Concept Design Of Live Edge Coffee Table

I recently hired a "Second in Command" over here because I was doing a million different things at once, and to be honest, not all of them super well and it was time to bring in some new blood!

Haley and Her Wood

Live Edge is "In"

It was really exciting because my new hire, Haley, wanted a live edge coffee table; and because that's one of the things that we can do here, I thought it'd be a perfect project to put her to work on and to teach her some new skills. We were able to design it together, and now when she moves to a new apartment, she'll have an awesome coffee table that will be really unique.

We introduced this project earlier last week in a YouTube video (shown below), but this article will walk us through all of the steps and details of the design process.

Boxelder Wood

The wood that we chose is a Boxelder slab that has some really cool natural grain patterns. You can see at the bottom that it was almost growing at an angle, so that when the slab was cut, it had that large amount of the trunk revealed on one side, and not so much on the other. We really liked this angle, so we wanted to incorporate it into the leg design and at first, we went through a bunch of different iterations.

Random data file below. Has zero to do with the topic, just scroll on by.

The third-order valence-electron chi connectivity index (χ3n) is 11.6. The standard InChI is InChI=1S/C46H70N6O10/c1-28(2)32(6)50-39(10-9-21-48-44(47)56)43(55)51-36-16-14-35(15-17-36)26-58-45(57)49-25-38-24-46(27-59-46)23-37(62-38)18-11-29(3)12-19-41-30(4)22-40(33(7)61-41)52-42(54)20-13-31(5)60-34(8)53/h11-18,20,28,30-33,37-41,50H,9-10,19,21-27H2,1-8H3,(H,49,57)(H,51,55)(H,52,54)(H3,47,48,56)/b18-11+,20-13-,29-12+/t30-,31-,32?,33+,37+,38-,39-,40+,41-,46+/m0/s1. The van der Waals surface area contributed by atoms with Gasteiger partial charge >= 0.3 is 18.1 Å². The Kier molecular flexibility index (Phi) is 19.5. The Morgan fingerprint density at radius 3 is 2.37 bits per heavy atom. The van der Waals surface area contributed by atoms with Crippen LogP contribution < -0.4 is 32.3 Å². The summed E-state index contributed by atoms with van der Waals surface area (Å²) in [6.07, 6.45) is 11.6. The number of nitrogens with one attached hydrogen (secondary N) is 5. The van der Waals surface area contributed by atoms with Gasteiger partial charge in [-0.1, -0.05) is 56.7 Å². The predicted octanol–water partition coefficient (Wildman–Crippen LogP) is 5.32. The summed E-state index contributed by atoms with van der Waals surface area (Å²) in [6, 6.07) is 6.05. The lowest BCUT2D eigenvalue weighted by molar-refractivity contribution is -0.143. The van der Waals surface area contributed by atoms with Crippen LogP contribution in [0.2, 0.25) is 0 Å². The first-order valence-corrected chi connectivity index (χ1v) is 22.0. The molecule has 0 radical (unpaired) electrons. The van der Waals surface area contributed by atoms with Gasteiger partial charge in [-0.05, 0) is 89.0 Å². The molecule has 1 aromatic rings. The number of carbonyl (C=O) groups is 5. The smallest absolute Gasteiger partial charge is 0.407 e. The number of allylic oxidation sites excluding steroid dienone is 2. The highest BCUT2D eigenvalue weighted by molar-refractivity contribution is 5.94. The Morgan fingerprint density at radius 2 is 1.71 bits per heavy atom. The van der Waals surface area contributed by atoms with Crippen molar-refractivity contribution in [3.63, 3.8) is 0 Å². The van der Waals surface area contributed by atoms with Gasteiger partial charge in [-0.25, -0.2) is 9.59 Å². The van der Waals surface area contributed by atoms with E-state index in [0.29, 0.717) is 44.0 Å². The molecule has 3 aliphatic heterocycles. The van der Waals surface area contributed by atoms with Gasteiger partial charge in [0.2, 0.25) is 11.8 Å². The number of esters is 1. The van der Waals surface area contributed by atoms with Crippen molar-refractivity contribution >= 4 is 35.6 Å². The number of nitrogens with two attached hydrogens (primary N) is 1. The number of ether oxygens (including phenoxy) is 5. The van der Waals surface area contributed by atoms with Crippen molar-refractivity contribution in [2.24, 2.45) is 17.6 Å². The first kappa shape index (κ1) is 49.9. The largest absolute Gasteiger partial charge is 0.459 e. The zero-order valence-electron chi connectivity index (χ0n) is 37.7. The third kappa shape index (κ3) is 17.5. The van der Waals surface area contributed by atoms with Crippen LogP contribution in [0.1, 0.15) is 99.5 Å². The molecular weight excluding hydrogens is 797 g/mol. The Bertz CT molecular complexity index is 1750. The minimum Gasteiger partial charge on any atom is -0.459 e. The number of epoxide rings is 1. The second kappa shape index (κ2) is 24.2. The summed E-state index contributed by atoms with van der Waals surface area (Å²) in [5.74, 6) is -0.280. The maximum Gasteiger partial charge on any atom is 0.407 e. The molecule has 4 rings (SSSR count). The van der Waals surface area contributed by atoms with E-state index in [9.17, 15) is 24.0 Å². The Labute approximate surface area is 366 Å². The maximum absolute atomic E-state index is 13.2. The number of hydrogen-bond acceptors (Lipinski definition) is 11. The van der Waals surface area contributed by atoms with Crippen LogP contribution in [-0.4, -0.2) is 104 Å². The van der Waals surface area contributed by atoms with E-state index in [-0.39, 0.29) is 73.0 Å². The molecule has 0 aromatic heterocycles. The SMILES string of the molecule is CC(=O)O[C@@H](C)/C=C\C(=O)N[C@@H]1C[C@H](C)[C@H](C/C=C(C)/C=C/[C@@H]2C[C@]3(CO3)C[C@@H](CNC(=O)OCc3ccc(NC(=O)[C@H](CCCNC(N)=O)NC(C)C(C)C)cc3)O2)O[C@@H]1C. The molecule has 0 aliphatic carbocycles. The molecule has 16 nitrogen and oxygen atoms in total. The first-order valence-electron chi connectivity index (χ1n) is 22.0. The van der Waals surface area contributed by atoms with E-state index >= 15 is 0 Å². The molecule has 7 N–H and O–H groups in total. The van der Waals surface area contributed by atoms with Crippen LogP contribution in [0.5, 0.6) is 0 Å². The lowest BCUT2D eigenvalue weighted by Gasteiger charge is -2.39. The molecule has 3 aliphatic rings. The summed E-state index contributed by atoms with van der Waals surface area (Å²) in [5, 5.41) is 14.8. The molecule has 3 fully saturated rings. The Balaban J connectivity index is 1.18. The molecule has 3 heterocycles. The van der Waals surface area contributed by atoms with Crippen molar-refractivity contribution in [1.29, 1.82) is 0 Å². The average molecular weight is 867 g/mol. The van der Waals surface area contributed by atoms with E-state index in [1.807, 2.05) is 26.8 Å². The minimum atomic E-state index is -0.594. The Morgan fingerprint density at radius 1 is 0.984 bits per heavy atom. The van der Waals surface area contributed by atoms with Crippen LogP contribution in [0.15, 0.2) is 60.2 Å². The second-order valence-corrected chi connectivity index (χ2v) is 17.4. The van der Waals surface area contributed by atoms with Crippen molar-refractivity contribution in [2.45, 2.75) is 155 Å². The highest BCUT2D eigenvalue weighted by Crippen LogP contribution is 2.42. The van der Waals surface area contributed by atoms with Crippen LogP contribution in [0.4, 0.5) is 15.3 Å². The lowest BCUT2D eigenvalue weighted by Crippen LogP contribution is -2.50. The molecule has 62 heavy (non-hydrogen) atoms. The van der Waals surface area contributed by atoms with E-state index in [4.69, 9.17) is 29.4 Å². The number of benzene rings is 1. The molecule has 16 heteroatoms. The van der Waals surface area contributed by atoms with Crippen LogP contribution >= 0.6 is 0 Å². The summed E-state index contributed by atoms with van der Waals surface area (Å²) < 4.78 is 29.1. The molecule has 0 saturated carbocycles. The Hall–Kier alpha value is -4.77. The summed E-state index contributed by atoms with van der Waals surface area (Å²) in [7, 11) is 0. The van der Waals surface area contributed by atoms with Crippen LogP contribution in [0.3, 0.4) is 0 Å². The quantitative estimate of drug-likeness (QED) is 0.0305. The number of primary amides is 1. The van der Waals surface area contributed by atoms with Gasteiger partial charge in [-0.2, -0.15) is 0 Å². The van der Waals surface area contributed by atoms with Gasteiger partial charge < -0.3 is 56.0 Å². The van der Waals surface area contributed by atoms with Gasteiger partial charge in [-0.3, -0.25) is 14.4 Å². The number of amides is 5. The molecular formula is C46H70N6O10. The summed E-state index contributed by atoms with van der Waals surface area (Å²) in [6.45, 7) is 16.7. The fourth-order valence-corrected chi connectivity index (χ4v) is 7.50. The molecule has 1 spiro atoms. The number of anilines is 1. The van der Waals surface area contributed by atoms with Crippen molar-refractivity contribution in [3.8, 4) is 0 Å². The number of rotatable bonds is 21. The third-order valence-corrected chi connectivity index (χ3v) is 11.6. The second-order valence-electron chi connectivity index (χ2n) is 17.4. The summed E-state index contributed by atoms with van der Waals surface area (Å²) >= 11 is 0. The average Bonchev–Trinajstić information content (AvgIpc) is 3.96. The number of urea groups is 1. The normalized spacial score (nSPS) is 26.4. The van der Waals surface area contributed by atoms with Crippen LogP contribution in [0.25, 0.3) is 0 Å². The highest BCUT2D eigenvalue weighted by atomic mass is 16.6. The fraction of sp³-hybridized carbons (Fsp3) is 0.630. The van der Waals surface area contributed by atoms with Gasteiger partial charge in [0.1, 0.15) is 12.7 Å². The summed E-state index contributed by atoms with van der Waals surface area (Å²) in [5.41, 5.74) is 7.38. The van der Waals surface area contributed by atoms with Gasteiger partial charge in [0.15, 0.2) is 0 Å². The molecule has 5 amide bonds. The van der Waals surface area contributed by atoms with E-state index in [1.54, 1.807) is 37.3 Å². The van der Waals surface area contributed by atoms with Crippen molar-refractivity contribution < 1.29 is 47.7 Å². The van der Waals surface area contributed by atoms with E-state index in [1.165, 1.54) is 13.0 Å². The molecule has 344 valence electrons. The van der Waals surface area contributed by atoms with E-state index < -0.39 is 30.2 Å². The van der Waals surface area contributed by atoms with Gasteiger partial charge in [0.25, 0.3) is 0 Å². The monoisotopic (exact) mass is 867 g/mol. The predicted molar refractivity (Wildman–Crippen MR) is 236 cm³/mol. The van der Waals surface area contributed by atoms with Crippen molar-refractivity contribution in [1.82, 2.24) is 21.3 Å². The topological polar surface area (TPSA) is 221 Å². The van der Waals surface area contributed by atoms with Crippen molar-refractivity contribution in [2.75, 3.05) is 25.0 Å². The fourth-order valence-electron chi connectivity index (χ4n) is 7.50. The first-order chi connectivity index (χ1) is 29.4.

The Wood Slab

Conceptualizing with CAD

In order to conceptualize it and build a CAD model, we wanted to get a really close representation of the slab in CAD.

To begin, we marked out lines on a piece of paper taped to the wood.

And then, measured to the edge across the line by making coordinates in 2" increments.

Haley Marking Dimensions 2

Haley Marking Dimensions

Custom Designed Legs

When we first started designing the legs, we had everything from "normal" square-looking legs, to legs that almost mimicked an ironing board (not Haley's favorite!) Ultimately, we came up with a triple leg tripod design that was off-set with one leg being longer, as it mirrors the same angle of the part with the exposed bark. All three legs are then "tied together" with a triangle in the middle to keep them in place.

Once we had the model, we 3D printed a little concept of the table to see how it would look, and it turned out pretty darn cool if we must say so ourselves! We actually printed the table upside down with the legs out into the air, so no glue/tape/etc. was involved in piecing it together -- technology at it's finest!

3d Print Of Concept

Legs Brought To Life

Once we had the CAD model design of the legs, we were able to export each leg face, have them plasma cut out and just like that, brought to reality!

Stay tuned for the next article where we'll show you the construction of the legs and begin finishing the surface of the table. Once complete, this coffee table will definitely be a conversation starter!

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